This is a tutorial to show you how to add a lining to the Yvonne coatigan pattern. Adding a lining to this simple edge to edge coatigan style definitely routes it in the jacket or coat category.
I chose to make my version in a knitted coating fabric. In hindsight this would have worked really well as an unlined version because the fabric is slightly reminiscent of a heavy knitted jumper so it would probably have felt more like a cosy cardigan. However it has still worked well with the lining. I do feel inspired to try making one in boiled wool for a touch of understated luxury.
It is worth mentioning that the fit of this style is designed to be loose and boxy which means lining works well. If you decided to cut a smaller size for a closer fit you may find that it feels restrictive and uncomfortable with a lining.
How to make:
Start by drafting pattern pieces for the front and back lining:
Take the front and front facing pieces. Trace the front on a new piece of paper.
Lay the facing piece matching the edges on top of the traced front piece and trace along the facing edge as shown. You will notice the collar is a slightly different shape on the facing. Just ignore this as long as the front and lower edges are lined up.
Add 3cm as shown to create seam allowances. This allows 1.5cm seam allowance as the total allows 1.5cm on the lining and 1.5cm on the facing edge. Cut the piece out this is the front lining piece. Now repeat the process with the back and the back facing pieces.
You will need the same amount of lining fabric the main fabric.
Cut all the pieces in the main fabric as the instructions indicate.
Cut 1 x back lining on fold
Cut 1 pair of front lining pieces
Cut 1 pair of sleeves in lining using the main sleeve pattern.
Make the main fabric up according to the instructions in the pattern apart from the hemming of the sleeves and lower edge.
- With RST (right sides together) join the front and back lining at the shoulder seams.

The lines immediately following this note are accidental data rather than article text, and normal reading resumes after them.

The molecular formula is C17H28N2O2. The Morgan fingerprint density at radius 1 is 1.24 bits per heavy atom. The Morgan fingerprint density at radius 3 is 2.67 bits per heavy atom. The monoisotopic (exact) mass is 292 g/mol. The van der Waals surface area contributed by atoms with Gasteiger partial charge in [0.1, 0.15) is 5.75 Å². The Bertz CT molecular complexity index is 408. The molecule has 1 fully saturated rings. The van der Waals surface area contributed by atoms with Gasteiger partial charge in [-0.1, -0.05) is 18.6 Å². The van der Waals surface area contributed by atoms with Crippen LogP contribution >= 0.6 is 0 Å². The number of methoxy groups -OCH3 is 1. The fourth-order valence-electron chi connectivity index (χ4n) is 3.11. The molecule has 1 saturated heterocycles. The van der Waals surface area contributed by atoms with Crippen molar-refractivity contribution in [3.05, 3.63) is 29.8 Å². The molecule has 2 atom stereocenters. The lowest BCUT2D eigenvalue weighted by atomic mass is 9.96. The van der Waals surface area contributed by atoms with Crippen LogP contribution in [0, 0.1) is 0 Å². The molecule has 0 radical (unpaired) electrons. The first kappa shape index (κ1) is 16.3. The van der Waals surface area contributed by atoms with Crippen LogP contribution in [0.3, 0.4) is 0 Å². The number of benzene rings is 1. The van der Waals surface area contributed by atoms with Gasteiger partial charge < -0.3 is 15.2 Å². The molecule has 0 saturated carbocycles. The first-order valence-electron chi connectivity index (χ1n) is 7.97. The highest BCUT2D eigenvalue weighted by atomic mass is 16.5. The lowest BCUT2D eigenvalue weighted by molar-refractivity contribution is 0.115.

2. With RST and sleeve head matching to shoulder seam pin and stitch the sleeve to the armhole edge.
3. With RST pin and stitch the front and back lining together at the underarm and side seam.
4. Stitch a row of stay stitching around the back neck edge of the lining. The stay stitching should ideally be slightly inside the seam allowance but around 2mm.
5. With RST pin the lining to the facing edge matching shoulder seams and centre back. Clip the back neck of the lining up to the stay stitching to allow the lining to fit more easily.
6. Place a pin 15cm up from the lower edge to mark the point to stop sewing. Stitch from this point around to the same point on the other side.
7. Mark the line for the lower edge of the facing as instruction no.14 in the pattern. Stitch and trim. Turn to the right side and press.
8. Trim a little excess off the lining lower edge approx 2cm. It is worth roughly pinning the lining in place to check how much needs to be trimmed. Trim the least you can as this will allow movement. If it is to short it will look distorted on the outside, if it is to long it will hang below the garment.
Once you have trimmed the lining press the lower edge and the edge above the corner.
Press the hem edge of the outer garment and stitch up by hand. Herringbone stitch is a good stitch to hem with so that you don’t see an stitches on the outside.
9. Once hemmed pin the lining so it covers the raw upper edge of the outer hem by approx 1cm. Allow the lining opening above the corner to remain loose until you have pinned the whole of the hem.
10. Fold the excess lining into a pleat in the corner. Slip stitch the lining from the point on the front facing where it is un-stitched around to the other side.
11. Using the same method of hemming for the sleeves stitch the sleeve hems the lining in place. You may not need to cut anything away from the lining for the sleeves I didn’t for this version.
Worn here with an Angie top.